Do Product Teams Need To Sell?

Finding early adoption and ongoing product loyalty can be accelerated by getting product people involved in sales.

Photo of a confused man by Louis Hansel on Unsplash

Disclaimer: This article holds mostly true for all products but is especially true of B2B and complex products with a complex sales cycle.

I’m Dead Serious

If you just want to kick the twitter hornet’s nest, tweet “Do designers need to code?” A virtual turdstorm will follow. That question is pure clickbait and nobody really cares about the debate.

However, the question, “Do product teams need to sell?” is as serious as a heart attack. My answer is an unequivocal yes.

There are two reasons why product teams need to sell:

  1. Persuading people is an essential part of all mission-critical roles.
  2. A product teams involvement can significantly accelerate sales.

“It’s Not My Job”

To discover whether a product is solving a real problem, the product team needs to do three key things: establish desirability, feasibility, and viability.

Put another way, product teams need to know if the customer is excited about using the proposed product (desirability), it is possible for engineering to create the proposed solution (feasibility), and finally, they need to know if the product will be able to return value to the company (viability).

In my experience, product teams love the first phase, tolerate the second, and pray that someone else will do the last phase. Unfortunately, what I hear from product managers, designers, engineers, and developers is, “Selling the product is sales and marketing’s responsibility.” This is unfortunate because selling is actually the best part of creating a useful product. Seeing your product creation return value to the people that created it, is extremely satisfying.

First Things First

At a high level, finding a product-market fit requires knowing at least three things, 1) you must be sure there is a problem worth solving, 2) you must know if the market will exchange value* for a solution, and finally, 3) You will want to know about the size of the total addressable market (TAM) if you want to scale the product.

*I use the word value and not money because some products don’t require a customer to exchange money for the product, but they may be expected to give up their time or attention in exchange for something of value.

Problem definition must come before solution development. If the solution gets to the table first, then bad things happen. You end up spending a lot of marketing money promoting a solution that doesn’t have a problem to solve. Once you have a clear problem to solve you can then discover if the customer desires the solution(s) you have in mind.

Desirability can be established through prototype validation (e.g. a design sprint or directed discovery), and qualitative interviews with prospects. What desirability does not tell you is whether the customer will pay for the solution or who is the ideal customer.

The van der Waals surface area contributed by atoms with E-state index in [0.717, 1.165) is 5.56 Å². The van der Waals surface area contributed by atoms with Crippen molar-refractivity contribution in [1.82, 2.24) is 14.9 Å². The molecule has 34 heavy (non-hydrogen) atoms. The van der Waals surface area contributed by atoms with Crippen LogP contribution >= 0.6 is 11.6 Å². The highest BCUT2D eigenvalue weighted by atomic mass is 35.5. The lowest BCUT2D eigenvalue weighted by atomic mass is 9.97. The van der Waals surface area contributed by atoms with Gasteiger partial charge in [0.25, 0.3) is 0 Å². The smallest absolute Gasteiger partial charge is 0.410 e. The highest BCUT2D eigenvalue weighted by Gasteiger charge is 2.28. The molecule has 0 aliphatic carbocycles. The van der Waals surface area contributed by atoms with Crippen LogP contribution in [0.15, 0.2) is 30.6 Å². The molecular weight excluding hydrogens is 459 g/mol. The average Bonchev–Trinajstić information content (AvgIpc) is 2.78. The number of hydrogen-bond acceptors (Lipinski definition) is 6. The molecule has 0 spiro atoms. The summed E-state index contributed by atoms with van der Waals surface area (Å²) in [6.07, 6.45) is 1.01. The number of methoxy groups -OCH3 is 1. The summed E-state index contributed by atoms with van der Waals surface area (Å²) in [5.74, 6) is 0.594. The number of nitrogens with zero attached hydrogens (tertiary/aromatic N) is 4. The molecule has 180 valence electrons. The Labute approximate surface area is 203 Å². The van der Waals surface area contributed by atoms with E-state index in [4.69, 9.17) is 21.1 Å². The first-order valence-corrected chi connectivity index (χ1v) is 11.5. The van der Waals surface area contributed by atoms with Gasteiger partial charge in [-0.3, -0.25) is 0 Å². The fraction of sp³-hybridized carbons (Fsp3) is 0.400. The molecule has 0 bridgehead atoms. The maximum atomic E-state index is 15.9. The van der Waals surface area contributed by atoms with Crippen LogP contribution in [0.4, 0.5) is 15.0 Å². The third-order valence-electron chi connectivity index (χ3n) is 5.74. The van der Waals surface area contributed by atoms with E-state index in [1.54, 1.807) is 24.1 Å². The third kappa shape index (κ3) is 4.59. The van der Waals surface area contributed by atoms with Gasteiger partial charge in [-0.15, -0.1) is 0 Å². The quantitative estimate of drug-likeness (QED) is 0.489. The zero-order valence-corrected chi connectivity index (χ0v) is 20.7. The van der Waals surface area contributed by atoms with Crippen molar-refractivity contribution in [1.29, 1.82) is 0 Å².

While it’s easy enough to establish desirability, it’s very difficult to know if that desirability will translate into a committed user of the product.

This last point highlights the challenge that although you might be able to find early customers, they are not necessarily the ideal customer. While product teams are generally well versed on methods of discovery, they often fail to go beyond establishing desirability and feasibility. It’s probably human nature to extrapolate from a few “wow this product is so cool” comments to predictions of massive sales, but alas.

So while it’s essential that you establish the user’s desire for your solution, the work doesn’t end there. You still need to establish context. The product must still determine how the product fit’s into the customer’s life (what’s the job to be done?) and how it fits into the customer’s buying process (acquisition, engagement, onboarding, and beyond).

Finding Product-Market Fit Is Your Job

Understanding how your product fits in the user’s life is about understanding the problem the user is trying to solve with that product. Having worked on hundreds of projects, I’m a firm believer that if you understand the problem well enough, the solution will become painfully obvious. The more you talk to users, the more you understand their problems. This is also true of product-market fit and sales.

The more you talk to customers, the more they tell you when they want to be sold to and how they want to be sold to.

Although the product-market fit concept is discussed in several books and articles, most of these models stop at testing with customers. While testing is essential, it’s insufficient to establish fit. Even iterating on the MVP feature set is insufficient. You must go all the way to exchanging value (the sale) before you can even start to know if you have a fit.

Establishing Early-Stage Product-Market Fit With Sales

If you’re a startup then the founders are almost always the product team and the sales team so it’s almost inevitable the product people will do the selling. In these small startup teams, there’s no-one else to do the selling and that turns out to be a good thing. Taking new ideas to new prospects and persuading them to try out a new product often doesn’t even feel like selling. It feels like research.